Fed Chairman Alan Greenspan said in a memorable 1996 speech, “…how do we know when irrational exuberance has unduly escalated asset values, which then become subject to unexpected and prolonged contractions as they have in Japan over the past decade?”
He was then talking about the penchant for investors to act irrationally in ignoring very high stock valuations accompanying very low interest rates that could show a stock market, and maybe the overall economy, about to enter a down cycle.
Does that sound familiar? We have today the S&P index of 500 top stocks with a price-to-earning ration above 18—i.e., it’s price is 18 times annual earnings, before expenses (EBITDA—earnings before interest, taxes, depreciation, and amortization) when the historical long-term P/E earnings ratio is 15, according to Nobel economist Robert Shiller in his 2000 best-seller, Irrational Exuberance; and which increases the odds of a recession.
For instance, the irrational behavior that Greenspan was warning about wasn’t manifested until the Dot-com bubble bust of 2000 and following 2001 recession, when the P/E ratio reached 44 times earnings. In other words, stock prices were way out of whack with earnings that had been declining—so much so that stock prices had flattened and corporations were barely issuing any dividends at all—a sign that their earnings were depressed.
And what depresses an economy more than depressed corporate earnings, which then depresses job formation, consumer incomes, and overall economic growth?
Professor Shiller gave the 100-year history of stock market P/Es in his book. The last time it had reached great heights was in 1929, and the beginning of the Great Depression.
So irrational exuberance is something to worry about when looking at stock valuations. We are in similar, but not identical circumstances today. The S&P P/E ratio is 18, according to Forbes Magazine.
“On a cautionary note related to the earnings skid,” says Forbes, “the S&P 500’s price-to-earnings ratio has been on the rise and now stands near 18 times projected earnings over the next 12 months. That’s way above the 14 level where we started the year, and it exceeds the long-term average of around 16. Remember, it’s harder to grow the “P” side of that equation when the “E” side is on the decline.”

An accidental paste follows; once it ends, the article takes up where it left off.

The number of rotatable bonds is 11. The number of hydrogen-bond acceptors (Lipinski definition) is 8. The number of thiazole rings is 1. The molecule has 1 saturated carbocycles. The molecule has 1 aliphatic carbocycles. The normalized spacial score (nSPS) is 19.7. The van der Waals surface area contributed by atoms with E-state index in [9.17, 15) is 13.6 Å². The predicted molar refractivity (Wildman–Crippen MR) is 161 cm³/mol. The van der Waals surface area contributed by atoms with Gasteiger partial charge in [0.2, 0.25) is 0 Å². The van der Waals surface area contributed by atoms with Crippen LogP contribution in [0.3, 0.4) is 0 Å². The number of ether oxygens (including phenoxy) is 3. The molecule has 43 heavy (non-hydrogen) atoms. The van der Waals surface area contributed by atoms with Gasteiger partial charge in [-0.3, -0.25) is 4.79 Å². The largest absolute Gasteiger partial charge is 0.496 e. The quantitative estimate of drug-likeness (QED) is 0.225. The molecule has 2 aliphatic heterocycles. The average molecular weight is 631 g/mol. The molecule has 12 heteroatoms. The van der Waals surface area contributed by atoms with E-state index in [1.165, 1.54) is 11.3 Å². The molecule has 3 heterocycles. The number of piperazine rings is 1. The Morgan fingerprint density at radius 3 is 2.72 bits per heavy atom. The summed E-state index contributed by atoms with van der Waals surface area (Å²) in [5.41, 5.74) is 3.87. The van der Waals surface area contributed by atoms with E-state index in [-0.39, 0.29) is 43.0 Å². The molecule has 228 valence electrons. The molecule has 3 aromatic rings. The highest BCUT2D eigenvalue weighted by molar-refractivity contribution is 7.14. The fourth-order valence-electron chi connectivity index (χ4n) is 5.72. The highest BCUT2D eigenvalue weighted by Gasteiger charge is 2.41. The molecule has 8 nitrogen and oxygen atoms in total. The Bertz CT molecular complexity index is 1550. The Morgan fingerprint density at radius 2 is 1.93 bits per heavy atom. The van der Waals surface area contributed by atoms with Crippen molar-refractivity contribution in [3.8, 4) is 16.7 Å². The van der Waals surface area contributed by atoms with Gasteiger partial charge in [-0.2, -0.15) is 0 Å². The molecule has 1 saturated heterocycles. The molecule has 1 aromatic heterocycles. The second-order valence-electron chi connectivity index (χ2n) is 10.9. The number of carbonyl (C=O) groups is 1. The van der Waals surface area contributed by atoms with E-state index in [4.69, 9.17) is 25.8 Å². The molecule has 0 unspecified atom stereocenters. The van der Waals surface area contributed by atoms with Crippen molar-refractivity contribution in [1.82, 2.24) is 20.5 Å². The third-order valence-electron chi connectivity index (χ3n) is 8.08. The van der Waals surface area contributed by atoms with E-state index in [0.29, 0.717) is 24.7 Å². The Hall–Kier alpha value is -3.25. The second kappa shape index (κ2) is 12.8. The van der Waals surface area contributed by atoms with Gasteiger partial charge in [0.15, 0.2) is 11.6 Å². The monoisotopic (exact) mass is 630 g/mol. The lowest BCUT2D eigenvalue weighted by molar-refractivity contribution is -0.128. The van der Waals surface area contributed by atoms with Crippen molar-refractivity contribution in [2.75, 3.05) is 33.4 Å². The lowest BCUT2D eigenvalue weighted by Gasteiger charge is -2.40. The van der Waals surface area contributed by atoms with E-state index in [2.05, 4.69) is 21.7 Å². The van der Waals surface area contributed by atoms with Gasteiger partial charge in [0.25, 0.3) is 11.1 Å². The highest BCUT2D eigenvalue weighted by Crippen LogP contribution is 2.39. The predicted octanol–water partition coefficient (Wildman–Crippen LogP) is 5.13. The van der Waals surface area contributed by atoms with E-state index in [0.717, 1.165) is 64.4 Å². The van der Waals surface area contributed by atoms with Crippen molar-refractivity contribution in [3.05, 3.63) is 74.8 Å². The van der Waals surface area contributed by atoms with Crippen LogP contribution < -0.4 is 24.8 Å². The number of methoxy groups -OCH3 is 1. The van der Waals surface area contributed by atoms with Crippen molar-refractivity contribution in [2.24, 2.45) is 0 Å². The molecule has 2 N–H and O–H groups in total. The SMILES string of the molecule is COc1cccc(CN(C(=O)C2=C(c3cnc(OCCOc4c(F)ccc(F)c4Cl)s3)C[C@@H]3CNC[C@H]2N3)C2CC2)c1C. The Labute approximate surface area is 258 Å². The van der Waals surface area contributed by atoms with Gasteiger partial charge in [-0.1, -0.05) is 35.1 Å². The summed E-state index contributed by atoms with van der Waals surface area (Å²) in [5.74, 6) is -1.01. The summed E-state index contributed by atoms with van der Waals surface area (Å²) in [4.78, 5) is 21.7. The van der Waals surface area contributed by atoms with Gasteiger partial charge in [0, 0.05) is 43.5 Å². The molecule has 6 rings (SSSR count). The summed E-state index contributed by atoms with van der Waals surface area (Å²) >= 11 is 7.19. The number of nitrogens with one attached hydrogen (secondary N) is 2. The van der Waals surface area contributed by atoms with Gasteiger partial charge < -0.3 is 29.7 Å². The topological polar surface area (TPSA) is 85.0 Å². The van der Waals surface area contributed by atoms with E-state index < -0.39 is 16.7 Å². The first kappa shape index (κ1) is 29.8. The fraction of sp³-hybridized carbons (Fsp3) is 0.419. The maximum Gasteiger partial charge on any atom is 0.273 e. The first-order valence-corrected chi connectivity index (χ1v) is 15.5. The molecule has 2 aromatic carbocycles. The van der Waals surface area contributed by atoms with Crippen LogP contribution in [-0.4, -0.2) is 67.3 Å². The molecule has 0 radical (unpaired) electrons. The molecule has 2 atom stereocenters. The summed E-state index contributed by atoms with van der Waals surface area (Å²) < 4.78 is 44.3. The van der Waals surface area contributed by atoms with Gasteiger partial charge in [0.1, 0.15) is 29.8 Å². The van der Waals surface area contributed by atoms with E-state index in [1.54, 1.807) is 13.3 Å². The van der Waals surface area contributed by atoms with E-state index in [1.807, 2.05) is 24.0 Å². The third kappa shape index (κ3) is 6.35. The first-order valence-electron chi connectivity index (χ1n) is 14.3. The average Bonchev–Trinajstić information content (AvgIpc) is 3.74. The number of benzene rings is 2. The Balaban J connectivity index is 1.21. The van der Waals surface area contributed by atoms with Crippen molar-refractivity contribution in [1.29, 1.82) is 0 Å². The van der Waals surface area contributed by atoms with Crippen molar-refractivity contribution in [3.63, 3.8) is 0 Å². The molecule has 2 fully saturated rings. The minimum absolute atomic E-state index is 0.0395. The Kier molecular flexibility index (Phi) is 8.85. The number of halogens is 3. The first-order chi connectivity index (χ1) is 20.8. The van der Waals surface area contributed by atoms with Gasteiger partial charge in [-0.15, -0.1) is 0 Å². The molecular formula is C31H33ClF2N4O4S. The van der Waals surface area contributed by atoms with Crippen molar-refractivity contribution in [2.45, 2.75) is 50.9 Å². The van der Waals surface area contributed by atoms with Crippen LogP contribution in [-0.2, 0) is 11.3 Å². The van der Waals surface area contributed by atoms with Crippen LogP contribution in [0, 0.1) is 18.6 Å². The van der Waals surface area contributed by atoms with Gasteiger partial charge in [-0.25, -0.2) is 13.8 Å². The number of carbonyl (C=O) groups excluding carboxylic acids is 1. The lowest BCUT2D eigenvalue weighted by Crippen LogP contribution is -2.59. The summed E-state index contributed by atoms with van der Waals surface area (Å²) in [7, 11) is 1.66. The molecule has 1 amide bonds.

Why such irrational exuberance today, after past history tells us what happens when investors act irrationally in the face of reality?
Professor Shiller explains it thusly: “(President) Trump has for decades touted a glamorous narrative of his life by “surrounding himself with apparently adoring beautiful women, and maintaining the appearance of vast influence,” Shiller said in a recent op-ed in Britain’s the Guardian newspaper. “The end of confidence in Trump’s narrative is likely to be associated with a recession,” Shiller warned.
Shiller goes much deeper into human behavior in Irrational Exuberance. Human beings have a natural inclination to listen to hearsay and word-of-mouth stories when they make financial decisions, such as buying a home, or stocks. This is in part because of the complexity of modern financial markets, but also because such research is difficult and requires some expertise.
The busted housing bubble is the best example of such irrational exuberance, when consumers believed that housing prices could never fall, because they hadn’t in modern history—at least since WWII—so they kept elevating housing prices with the aid of so-called liar loans, because interest rates had fallen far below inflation rates at the time.
Inflation was so far above interest rates that there was a zero cost to borrowing mortgages, in particular, since rising inflation devalued loan principal faster than the actual loan payments over a 15 or 30-year mortgage.
This could happen again today, in other words. Although corporate profits are still at record highs, they may have already begun their descent to more historical levels, and maybe even lower, if consumers become disillusioned with the Trump ‘success’ narrative, as Professor Shiller has said.
Harlan Green © 2019
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